The Fall Of The Traditional Publishing Industry As We Know It: Shattering The Prestige Effect

It’s no secret that it’s now easier than ever before for a musician, writer, or any other creator of intellectual property, to publish their work independently and make money online in the same way corporate-sponsored ones can.

However, many of the artists quickly discover that simply creating their work and uploading it online for others to buy (such as through a venue like iTunes), isn’t a guaranteed path to success, for they could spend countless hours, days, weeks, months, or even years producing their work on their own, but find that they make sparse sales, if any at all, without the resources, connections, and exposure that a world renowned publisher or producer has (I use these words interchangeably because it applies to musicians, writers, etc. alike).

Though there are a few success stories, such as Michael Bunker (Henn, 2014), independent artists more often find themselves crashing back down to earth from their pipe dreams of lavish lucrative careers with limousines and screaming fans coming—once they’re smacked with the harshness of the free-market, without the knowledge of how to sell their work. Independent artists who publish their work seldom make minimum wage and are forced to either give up, or at least supplement their passion with another job of some sort (Anders, 2014).

The Long Tail vs. The Pareto Principle

For years now, there has been a conflict between what’s called: the Long Tail theory (written by Chris Anderson), versus what’s called: the Pareto principle (proposed by Joseph Juran).

The Long Tail theory suggests that the power of mainstream hits (in regards to movies, music, etc.) is waning before the collective power of niche markets that are now able to compete equally for consumers’ attention because of the Internet (Anderson, 2006). The Pareto principle dictates that 80% of a given store’s sales come from 20% of its inventory (Koch, 1998). These two economic theories clash because, under the Pareto principle, the power is only in the hands of the top-selling artists whose successes are made possible by the publishers and producers behind them who are able to market to the mainstream populace; however, the Long Tail theory implies that though the mainstream still exists, it’s no longer the driver of profit it once was and will continue to lose steam over time.

In 2009, researchers from the Wharton School of the University of Pennsylvania published evidence suggesting that the Long Tail theory only applies to vendors hosting their wares in a digital vacuum, because it costs sites like Netflix or iTunes nothing to list more titles; whereas, it’s not that simple for other stores that have to pay the overhead costs and other expenses that their counterparts don’t have to (Wharton, 2009). This means that the division between the Long Tail theory and the Pareto principle is a sociological one, dependent upon the desires of the people which are stirred by their sense of awareness, because even though independent content technically has equal opportunity to compete for the attention of corporate content, it’s unrealistic to think that independent artists have the knowledge and resources to raise awareness of their work to the general public or develop and sustain marketing campaigns as powerful or as long as their corporate competitors do. If they did, then the Long Tail theory would apply to every business scenario, because every store would know that the cost of putting the independent artists’ wares on their shelves will eventually be paid back—but the reality just isn’t so.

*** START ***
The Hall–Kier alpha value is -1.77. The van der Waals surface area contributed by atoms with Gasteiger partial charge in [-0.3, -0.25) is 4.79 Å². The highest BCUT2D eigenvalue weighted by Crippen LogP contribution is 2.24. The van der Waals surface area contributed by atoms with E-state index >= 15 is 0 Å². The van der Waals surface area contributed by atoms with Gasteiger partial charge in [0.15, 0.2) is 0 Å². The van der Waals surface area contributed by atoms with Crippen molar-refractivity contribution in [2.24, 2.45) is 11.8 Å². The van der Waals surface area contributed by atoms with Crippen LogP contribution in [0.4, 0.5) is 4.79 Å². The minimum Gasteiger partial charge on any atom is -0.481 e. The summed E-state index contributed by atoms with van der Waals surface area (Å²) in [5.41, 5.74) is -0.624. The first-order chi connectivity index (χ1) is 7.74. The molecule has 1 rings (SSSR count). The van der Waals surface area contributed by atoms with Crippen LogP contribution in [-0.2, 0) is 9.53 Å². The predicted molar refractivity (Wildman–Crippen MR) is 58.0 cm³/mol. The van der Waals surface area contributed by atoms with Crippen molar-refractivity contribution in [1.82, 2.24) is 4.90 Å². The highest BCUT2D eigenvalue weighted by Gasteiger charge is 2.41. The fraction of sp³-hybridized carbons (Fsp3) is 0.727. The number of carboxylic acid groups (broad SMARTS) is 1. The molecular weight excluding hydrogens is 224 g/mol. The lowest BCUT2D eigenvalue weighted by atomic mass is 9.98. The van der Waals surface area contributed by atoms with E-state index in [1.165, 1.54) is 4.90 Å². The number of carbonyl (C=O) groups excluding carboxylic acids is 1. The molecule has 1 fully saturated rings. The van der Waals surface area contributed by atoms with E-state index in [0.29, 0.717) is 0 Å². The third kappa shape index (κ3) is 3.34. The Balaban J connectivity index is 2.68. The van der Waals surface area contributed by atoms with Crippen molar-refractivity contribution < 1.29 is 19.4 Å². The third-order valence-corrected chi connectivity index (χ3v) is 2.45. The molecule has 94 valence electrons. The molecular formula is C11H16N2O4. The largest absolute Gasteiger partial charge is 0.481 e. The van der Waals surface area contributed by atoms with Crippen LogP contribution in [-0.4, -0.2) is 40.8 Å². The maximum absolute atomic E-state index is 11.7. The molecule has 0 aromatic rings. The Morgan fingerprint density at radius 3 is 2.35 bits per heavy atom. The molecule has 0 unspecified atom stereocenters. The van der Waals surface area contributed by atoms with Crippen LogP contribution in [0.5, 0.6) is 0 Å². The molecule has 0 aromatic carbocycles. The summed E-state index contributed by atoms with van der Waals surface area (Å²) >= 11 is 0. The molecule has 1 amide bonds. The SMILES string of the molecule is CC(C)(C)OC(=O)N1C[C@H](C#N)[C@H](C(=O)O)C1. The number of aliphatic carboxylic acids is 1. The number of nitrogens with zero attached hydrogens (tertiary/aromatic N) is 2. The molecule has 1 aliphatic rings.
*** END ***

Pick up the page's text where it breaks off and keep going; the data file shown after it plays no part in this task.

I submit that the demand for any product is directly influenced by the exposure that product receives, which is directly proportional to the amount of working effort behind it. Whether or not sales for any given product sustains over time, or exceeds the amount of resources put into its marketing is another matter.

Essentially, the problem that exists for independent artists, authors, etc. is that they immediately start as long tail competitors at the bottom of the rankings of their respective market at zero sales. What’s keeping them weighted to the bottom is that they lack exposure for their intellectual property, and often don’t know how to properly market their work.